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Today's post is dedicated to Casares de Semilly, a young Selle Français (SP) gelding who, like many young horses, has experienced his ups and downs at the start of his riding career.

Casares, a descendant of the outstanding stallion Diamant de Semilly, one of the most significant French stallions who was recognized as the best show jumping stallion in 2015 by the World Breeding Federation for Sport Horses (WBFSH). His start was promising—he was well-behaved, learned quickly, and seemed cooperative. However, as is often the case, difficulties arose over time. Towards the end of the indoor season in 2023, Casares began to show signs of stress and restlessness, posing challenges for both him and his caregiver.

Below follows the story written by his owner, which we invite you to read.


Casares de Semilly is a five-year-old Selle Français gelding sired by Diamant de Semilly. He came to me freshly trained in December 2022. The beginning of our work together was ideal:a well-behaved, quick-learning, and cooperative young gelding.


Problems began to emerge towards the end of the indoor season in 2023. His only expression of "youthful defiance" was that he became hot; he never bucked or reared, but he turned out to be unrideable, avoided contact, and ran strongly forward. I am aware of my mistakes along the way, and attempts to correct them were either ineffective or only worked temporarily. At that time, I tried using calming herbs, changing his diet, and increasing the amount and intensity of his exercise.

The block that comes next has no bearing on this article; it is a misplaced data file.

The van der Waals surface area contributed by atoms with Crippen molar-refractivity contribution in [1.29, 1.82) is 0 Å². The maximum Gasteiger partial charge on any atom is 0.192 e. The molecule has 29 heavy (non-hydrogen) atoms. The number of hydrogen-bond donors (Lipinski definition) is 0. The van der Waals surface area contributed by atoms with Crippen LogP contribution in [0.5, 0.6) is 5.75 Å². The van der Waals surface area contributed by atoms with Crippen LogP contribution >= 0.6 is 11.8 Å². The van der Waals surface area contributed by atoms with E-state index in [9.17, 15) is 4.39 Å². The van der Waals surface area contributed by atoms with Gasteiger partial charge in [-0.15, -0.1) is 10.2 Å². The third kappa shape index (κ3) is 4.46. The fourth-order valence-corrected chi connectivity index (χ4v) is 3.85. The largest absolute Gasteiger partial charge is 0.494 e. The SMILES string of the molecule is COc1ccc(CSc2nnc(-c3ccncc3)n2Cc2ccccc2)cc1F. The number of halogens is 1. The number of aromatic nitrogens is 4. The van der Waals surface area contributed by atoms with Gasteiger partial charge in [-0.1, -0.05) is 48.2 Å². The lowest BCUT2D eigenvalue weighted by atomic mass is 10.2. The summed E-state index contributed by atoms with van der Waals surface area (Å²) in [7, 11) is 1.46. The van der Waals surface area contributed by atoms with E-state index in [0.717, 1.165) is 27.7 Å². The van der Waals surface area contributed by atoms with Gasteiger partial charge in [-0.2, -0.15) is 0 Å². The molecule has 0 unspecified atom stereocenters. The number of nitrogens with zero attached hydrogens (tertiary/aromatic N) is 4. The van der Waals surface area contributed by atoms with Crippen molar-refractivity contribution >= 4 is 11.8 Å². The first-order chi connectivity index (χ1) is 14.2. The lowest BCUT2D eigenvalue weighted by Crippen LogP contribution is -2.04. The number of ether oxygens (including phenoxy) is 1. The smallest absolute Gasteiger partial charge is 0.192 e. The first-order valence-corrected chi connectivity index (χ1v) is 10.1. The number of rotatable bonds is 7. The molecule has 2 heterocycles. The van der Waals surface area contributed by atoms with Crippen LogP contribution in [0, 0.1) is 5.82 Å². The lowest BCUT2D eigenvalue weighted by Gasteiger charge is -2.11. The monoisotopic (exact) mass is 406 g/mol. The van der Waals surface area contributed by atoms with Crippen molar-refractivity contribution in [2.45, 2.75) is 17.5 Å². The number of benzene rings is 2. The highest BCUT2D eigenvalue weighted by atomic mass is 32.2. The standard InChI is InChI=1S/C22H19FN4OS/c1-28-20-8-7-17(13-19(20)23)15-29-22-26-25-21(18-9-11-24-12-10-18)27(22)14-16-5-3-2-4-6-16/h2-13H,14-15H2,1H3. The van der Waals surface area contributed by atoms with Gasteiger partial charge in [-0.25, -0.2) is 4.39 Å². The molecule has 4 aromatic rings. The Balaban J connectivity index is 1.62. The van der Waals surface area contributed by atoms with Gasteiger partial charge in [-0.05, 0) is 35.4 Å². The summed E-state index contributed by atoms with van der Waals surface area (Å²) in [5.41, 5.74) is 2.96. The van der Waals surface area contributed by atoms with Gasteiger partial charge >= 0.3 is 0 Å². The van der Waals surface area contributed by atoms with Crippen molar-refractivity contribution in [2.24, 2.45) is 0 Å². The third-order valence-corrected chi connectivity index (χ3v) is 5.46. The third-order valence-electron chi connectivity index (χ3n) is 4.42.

Thanks to all these factors, we made small progress and differences, yet a breakthrough came early this year with the use of Hempqualizer+.


The supplement calmed him so much that he is much quieter both in training and in the field, and easier to calm in stressful situations. A simple example is the comparison between tournaments in December last year and this March. In December, there were good and clean, but very chaotic rounds in the L class. Three months of work at home and a one-month course of Hempqualizer+, and in March the horse debuted in the P and N classes, trotting slowly, not overheating, and not stressed. Casares likely has such a personality and character that he will never be an "apathetic," "sluggish," or calm horse, but I am happy that I can primarily help him, and also myself.

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